My mind goes into high gear as anticipation and excitement collide mid-air while strapped firmly to the light blue cloth of a United economy seat. Head back, tray table upright, seat forward; we’ve heard it all before. The aircraft makes its final descent. There are few moments that get my blood pumping like touching down in an unfamiliar area. The unexpected becomes the expected; you just don’t know what it is.
You know you can count on the chaos. Throngs of motorcycles, plumes of exhaust fumes, honking horns, animals commanding equal road rights, and people; regardless of when you arrive the city beats to its own drum. Manic becomes the new norm.
Saigon is a sprawling city; hot, sticky. It’s the kind of place I knew I was going to love before I even looked around; it had that feel. My reading of “A Quiet American” had helped promote the romance of Saigon and build in my mind a set of expectations; all of which would be surpassed.
My hotel was classic french architecture, albeit rundown, and the man in charge beamed at me as I arrived; his smile enveloping me further in the warmth of the city. My balcony looked out over a boulevard and as my eyes-lids became heavy it was the melody of noise that serenaded me to sleep.
A chaotic blaring sound of silence.
I woke to a city distinctly Vietnamese. The inhabitants of Saigon are cashing in on the tourist trade but not at the expense of their own traditions. Even in a tourist area it was impossible to find an omelette; this breakfast staple had been disregarded. Instead it was Pho Bo; and Pho Bo was everywhere. The local daily kick-start of beef noodle soup.
My first day I was immersed in stories and sights of the war….the “American War”. I went out to an area called the CuChi tunnels. The guide was ex-military and seemed to have retained a fair bit of internal aggression towards his old enemy from the north; and the US. He appeared to know what he was talking about but his credibility took a hit when more and more he sprinkled non-facts throughout his spiel. He was a jovial man with a flair for the inappropriate who loved boobs and let anyone who had any know this frequently.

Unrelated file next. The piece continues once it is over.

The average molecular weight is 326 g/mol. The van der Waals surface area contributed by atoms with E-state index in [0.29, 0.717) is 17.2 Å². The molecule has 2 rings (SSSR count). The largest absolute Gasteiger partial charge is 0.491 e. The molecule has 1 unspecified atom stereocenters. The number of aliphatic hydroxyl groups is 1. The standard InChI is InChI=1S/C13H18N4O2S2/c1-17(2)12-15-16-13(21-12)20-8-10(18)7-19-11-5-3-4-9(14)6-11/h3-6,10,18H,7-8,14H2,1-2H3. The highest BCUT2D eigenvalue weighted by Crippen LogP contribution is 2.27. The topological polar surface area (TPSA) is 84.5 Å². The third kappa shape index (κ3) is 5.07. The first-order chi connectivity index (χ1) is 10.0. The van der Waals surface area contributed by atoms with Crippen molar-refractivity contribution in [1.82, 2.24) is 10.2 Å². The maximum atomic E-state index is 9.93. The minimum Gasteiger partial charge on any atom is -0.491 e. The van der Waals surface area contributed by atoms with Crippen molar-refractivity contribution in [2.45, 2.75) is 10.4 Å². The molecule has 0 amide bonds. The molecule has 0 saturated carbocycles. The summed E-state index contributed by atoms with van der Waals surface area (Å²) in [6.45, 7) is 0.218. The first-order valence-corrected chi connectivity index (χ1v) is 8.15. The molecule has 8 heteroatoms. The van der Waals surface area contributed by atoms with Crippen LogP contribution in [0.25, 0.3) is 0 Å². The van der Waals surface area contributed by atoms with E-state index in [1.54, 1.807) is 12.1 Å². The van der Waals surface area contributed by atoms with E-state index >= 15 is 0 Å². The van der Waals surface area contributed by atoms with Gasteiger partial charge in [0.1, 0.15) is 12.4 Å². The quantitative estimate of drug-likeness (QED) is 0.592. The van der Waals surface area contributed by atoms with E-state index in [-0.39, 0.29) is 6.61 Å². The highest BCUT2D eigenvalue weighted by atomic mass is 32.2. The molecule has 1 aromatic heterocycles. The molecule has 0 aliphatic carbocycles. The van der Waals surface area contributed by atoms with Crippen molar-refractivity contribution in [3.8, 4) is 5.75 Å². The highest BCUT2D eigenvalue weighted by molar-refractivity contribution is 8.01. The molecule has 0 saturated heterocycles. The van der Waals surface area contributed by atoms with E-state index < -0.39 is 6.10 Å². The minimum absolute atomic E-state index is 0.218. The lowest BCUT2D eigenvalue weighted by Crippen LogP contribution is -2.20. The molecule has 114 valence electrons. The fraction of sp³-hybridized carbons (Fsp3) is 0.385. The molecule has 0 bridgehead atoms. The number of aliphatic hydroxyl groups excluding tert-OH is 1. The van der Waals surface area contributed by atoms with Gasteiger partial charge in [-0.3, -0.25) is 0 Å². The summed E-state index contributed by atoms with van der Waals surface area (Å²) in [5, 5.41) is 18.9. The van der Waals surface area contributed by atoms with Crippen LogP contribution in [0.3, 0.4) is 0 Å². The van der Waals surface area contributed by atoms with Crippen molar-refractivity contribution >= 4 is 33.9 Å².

The tunnels are fascinating; it’s a place where imagination can easily get the best of you.
They are an immense network of connecting underground shafts. These in turn form part of a much larger network that is a serpentine below much of the country. The tunnels were the epicenter of several military campaigns during the war; among the most famous being the Tet Offensive in 1968.
The tunnels were not only used as a place to seek shelter and protection but also served as communication and supply routes, hospitals, food and weapon caches and living quarters for North Vietnamese fighters. The tunnel systems were one of the keys in their resistance to American forces, and helped to counter the growing American military effort.
For the Viet Cong, life in the tunnels must have been a nightmare. Air, food and water were scarce and the tunnels were infested with ants, poisonous centipedes, scorpions, spiders and rodents. Soldiers would spend their days in the tunnels and exit during the night to gather supplies or engage in battle. Sometimes, during periods of heavy bombing they would be forced to remain underground for days at a time. Sickness was rampant among the people living in the tunnels with malaria being the most rampant.
I entered one of the tunnels and immediately felt claustrophobic. The tunnel is only slightly bigger than me at a crawl. There is no possibility of standing. The heat is stifling and there is no natural light.
I descended alone as the thought of a panicked stranger in front of me, becoming frozen with terror, was unnerving. Being trapped in there with no available exit in any direction, crawling in darkness, encased in dirt; I waited till all others had left the area before making my descent.
It is unimaginable to think of men by the thousands crawling through these tunnels, living for weeks among them, suffering dehydration and sickness; dying. My tour of duty was only 50 feet long but it was enough, to think accurately, of how it might have been.
Like a mole my head popped up from the earth; not a soul to be seen.
I had waited to experience the tunnels solo and it now appeared I had written the storyline for the rest of the day. The two-hour bus journey to CuChi would end up being one way as I find myself having been left behind.
Having never hitchhiked in Asia before I wasn’t sure of the protocol. The thumb had often been the symbol of bad manners in other countries so I waved whenever I saw an approaching vehicle.
I got a lot of waves accompanied with smiles in return.
After a while a van did stop and I managed a lift for the two hours back to Saigon. The odd thing was that the guy seemed so distresses at having me in his vehicle I was surprised he stopped in the first place.
If you don’t like the look of me; don’t stop.
Vietnam on initial impressions is not the friendliest place. I think it’s because there doesn’t seem to be many monks here in comparison to the rest of Indochina. Maybe the lack of a religious doctrine overseeing every aspect of daily life is the cause or maybe a generational resentment lingers; whatever the reason Vietnam is certainly no Laos.
Later in the trip, while on board a train, a three-foot tall Vietnamese lady called me a “stupid man” as she thought my backpack was in her berth; it wasn’t my backpack!